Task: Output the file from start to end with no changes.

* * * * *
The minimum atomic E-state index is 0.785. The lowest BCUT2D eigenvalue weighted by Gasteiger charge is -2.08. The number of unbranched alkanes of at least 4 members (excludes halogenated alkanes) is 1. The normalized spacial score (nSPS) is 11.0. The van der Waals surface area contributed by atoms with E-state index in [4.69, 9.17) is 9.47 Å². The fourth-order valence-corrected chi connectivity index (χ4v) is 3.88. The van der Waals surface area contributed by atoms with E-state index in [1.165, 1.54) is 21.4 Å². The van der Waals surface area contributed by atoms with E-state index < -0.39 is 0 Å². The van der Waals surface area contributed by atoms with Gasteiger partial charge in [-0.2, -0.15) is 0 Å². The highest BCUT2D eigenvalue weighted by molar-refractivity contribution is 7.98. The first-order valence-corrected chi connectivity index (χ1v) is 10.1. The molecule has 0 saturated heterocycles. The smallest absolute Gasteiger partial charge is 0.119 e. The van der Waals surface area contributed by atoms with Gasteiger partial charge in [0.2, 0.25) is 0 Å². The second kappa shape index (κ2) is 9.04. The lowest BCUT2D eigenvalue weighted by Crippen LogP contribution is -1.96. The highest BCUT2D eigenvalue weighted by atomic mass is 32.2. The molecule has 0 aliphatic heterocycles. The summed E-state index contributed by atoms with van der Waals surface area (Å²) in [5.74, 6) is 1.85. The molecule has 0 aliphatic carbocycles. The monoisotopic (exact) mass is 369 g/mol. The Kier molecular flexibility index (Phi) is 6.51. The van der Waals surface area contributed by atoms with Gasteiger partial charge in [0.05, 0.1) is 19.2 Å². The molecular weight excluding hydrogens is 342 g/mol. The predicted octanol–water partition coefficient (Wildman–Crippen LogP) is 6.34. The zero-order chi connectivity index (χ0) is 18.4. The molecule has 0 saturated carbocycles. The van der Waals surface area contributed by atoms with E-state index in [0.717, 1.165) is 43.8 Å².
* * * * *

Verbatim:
The minimum atomic E-state index is 0.785. The lowest BCUT2D eigenvalue weighted by Gasteiger charge is -2.08. The number of unbranched alkanes of at least 4 members (excludes halogenated alkanes) is 1. The normalized spacial score (nSPS) is 11.0. The van der Waals surface area contributed by atoms with E-state index in [4.69, 9.17) is 9.47 Å². The fourth-order valence-corrected chi connectivity index (χ4v) is 3.88. The van der Waals surface area contributed by atoms with E-state index in [1.165, 1.54) is 21.4 Å². The van der Waals surface area contributed by atoms with E-state index < -0.39 is 0 Å². The van der Waals surface area contributed by atoms with Gasteiger partial charge in [-0.2, -0.15) is 0 Å². The highest BCUT2D eigenvalue weighted by molar-refractivity contribution is 7.98. The first-order valence-corrected chi connectivity index (χ1v) is 10.1. The molecule has 0 saturated heterocycles. The smallest absolute Gasteiger partial charge is 0.119 e. The van der Waals surface area contributed by atoms with Gasteiger partial charge in [0.2, 0.25) is 0 Å². The second kappa shape index (κ2) is 9.04. The lowest BCUT2D eigenvalue weighted by Crippen LogP contribution is -1.96. The highest BCUT2D eigenvalue weighted by atomic mass is 32.2. The molecule has 0 aliphatic heterocycles. The summed E-state index contributed by atoms with van der Waals surface area (Å²) in [5.74, 6) is 1.85. The molecule has 0 aliphatic carbocycles. The monoisotopic (exact) mass is 369 g/mol. The Kier molecular flexibility index (Phi) is 6.51. The van der Waals surface area contributed by atoms with Gasteiger partial charge in [0.05, 0.1) is 19.2 Å². The molecular weight excluding hydrogens is 342 g/mol. The predicted octanol–water partition coefficient (Wildman–Crippen LogP) is 6.34. The zero-order chi connectivity index (χ0) is 18.4. The molecule has 0 saturated carbocycles. The van der Waals surface area contributed by atoms with E-state index in [0.717, 1.165) is 43.8 Å².